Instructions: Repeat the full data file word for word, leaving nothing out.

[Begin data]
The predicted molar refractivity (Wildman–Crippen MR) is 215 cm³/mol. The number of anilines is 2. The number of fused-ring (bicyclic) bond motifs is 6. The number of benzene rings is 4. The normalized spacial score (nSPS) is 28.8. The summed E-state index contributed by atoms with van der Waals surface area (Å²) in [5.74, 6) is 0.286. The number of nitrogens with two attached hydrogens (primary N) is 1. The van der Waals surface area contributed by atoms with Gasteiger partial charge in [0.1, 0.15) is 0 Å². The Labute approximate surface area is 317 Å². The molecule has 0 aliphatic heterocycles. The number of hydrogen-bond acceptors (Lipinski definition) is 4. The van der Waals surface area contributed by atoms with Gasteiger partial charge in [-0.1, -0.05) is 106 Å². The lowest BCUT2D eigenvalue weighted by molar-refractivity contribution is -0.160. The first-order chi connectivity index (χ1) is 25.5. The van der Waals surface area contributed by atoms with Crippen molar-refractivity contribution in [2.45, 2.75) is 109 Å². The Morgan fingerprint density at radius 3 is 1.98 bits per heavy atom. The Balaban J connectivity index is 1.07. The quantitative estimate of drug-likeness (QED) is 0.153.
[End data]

The predicted molar refractivity (Wildman–Crippen MR) is 215 cm³/mol. The number of anilines is 2. The number of fused-ring (bicyclic) bond motifs is 6. The number of benzene rings is 4. The normalized spacial score (nSPS) is 28.8. The summed E-state index contributed by atoms with van der Waals surface area (Å²) in [5.74, 6) is 0.286. The number of nitrogens with two attached hydrogens (primary N) is 1. The van der Waals surface area contributed by atoms with Gasteiger partial charge in [0.1, 0.15) is 0 Å². The Labute approximate surface area is 317 Å². The molecule has 0 aliphatic heterocycles. The number of hydrogen-bond acceptors (Lipinski definition) is 4. The van der Waals surface area contributed by atoms with Gasteiger partial charge in [-0.1, -0.05) is 106 Å². The lowest BCUT2D eigenvalue weighted by molar-refractivity contribution is -0.160. The first-order chi connectivity index (χ1) is 25.5. The van der Waals surface area contributed by atoms with Crippen molar-refractivity contribution in [2.45, 2.75) is 109 Å². The Morgan fingerprint density at radius 3 is 1.98 bits per heavy atom. The Balaban J connectivity index is 1.07. The quantitative estimate of drug-likeness (QED) is 0.153.